1. Minimum Alternate Tax (MAT) liability on waiver of principal and interest
Currently, any haircut taken by creditors risks a MAT levy at the rate of 20 per cent plus, subject to a set-off of accumulated losses. Needless to say, this depends on the accounting treatment in the books of the corporate borrower. Thus, a potential bidder, in the absence of any exemption from MAT provisions, is required to factor in this tax cost and, accordingly, lower his or her bid. This translates to a substantial reduction in bid amounts given that the haircut runs into thousands of crores of rupees in many entities. The tax law specifically allowed relief from MAT for such companies under the erstwhile Sick Industrial Companies Act, 2003 (SICA). Given the quantum of loans in companies which have been and would be referred to the NCLT under the IBC, the absence of MAT exemption will significantly dampen their revival plan.
The government has recently allowed companies, against whom an application for insolvency resolution process under the IBC has been admitted by the NCLT, to set off accumulated loss (including unabsorbed depreciation) in computing book profits for MAT purposes. While this is a laudable measure, a blanket exemption from MAT, as discussed above, should be introduced to help debt ridden companies that have businesses with long gestation periods.
2. Exemption from tax on waiver loan and interest
It may be noted that waiver of interest and even the principal (in some cases) runs the risk of taxation under normal provisions of the Income Tax Act, 1961 (the Act). Therefore, to avoid any unintended income tax consequence, waivers envisaged in the resolution plan should be kept outside the purview of income tax.
3. Accumulated losses
Currently, accumulated tax losses of closely held companies are not allowed to be carried forward in case there is a change in their ownership beyond a limit. To encourage new investors to revive the business of stressed corporates, this rule needs to be relaxed for companies being restructured under the IBC. Some safeguards may be provided in this regard in the form of requiring continuity of the company’s business or maintaining a certain level of workforce under the new investor(s), in order to avoid any abuse of such relaxations.
4. Issue of shares at lower than fair market value
Under the current income tax regime, in case shares are received for a consideration lower than the prescribed fair market value, the difference is taxed as income in the hands of the recipient of the shares. Thus, issue of equity shares at prices lower than their fair market value to lenders/new investors under a resolution plan may result in tax implications in the hands of the recipients of shares. It needs to be appreciated that such lenders are already reeling under a substantial haircut and any upfront taxation on mere change in form of the balance debt should not be taxed on notional basis. Similarly, new investors also bid for the stressed companies only after undertaking thorough due diligence duly factoring various hidden costs (like pending litigation etc.). Such virtual bailout exercises should not be subject to anti-abuse provisions based on a rigid method driven fair valuation of shares.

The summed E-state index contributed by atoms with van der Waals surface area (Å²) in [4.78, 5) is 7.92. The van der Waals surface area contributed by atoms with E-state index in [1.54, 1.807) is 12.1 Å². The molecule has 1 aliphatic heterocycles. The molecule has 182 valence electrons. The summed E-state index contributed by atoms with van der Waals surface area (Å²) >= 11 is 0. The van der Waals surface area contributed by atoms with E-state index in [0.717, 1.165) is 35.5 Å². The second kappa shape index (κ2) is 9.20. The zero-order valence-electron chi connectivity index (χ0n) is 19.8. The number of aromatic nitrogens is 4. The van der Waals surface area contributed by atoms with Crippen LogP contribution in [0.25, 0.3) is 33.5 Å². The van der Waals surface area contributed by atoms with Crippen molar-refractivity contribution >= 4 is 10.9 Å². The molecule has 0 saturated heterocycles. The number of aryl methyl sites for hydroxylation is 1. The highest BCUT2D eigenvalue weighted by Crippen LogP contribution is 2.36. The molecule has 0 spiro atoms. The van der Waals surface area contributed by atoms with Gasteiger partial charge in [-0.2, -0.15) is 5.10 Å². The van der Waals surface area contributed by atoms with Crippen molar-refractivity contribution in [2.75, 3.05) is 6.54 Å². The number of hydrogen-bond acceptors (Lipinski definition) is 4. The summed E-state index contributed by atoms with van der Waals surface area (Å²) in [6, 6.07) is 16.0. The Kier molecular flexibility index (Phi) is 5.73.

5. Future tax payments
Additionally, such companies should be allowed a relaxed schedule for making advance tax payments on future income. Alternatively, interest under Section 234C may not be applied to companies undergoing restructuring under the IBC. This will help companies manage liquidity better and focus on their core business.
6. Exemption from applicability of No Objection Certificate (NOC) on assets purchased from such companies
While some income tax liability may remain pending pursuant to the resolution plan, any transfer of certain assets (e.g. land, building, shares, securities, plant or machinery) by these companies to creditors should be exempted from the requirement of obtaining a tax NOC.
7. Pending proceedings
Measures to ascertain liabilities in relation to ongoing tax litigation should be provided, as such contingent items have a substantial impact on the perceived value of the company. Certainty in this regard will significantly bolster the confidence of potential investors.
The common thread running through the above recommendations allows companies an adequate opportunity and time to revive themselves. The government should appreciate that even on an ‘as is’ basis, if the company were to go into liquidation, the IBC regime places tax dues at a lower pedestal, which may possibly result in zero recovery with one less taxpayer for future. Taxing companies on other stakeholders’ efforts to breathe life into them will only jeopardise the recovery process, and perhaps defeat the very objective of the IBC. Therefore, it is only rational for the government not to put the cart before the horse and look at the bigger picture whilst developing tax policy for companies under the IBC regime. While Benjamin Franklin has rightly said that only death and taxes are certain in the world, the last thing we need is death by taxes.
(Vinita Krishnan is Associate Director and Jimmy Bhatt is Senior Associate at Khaitan & Co)
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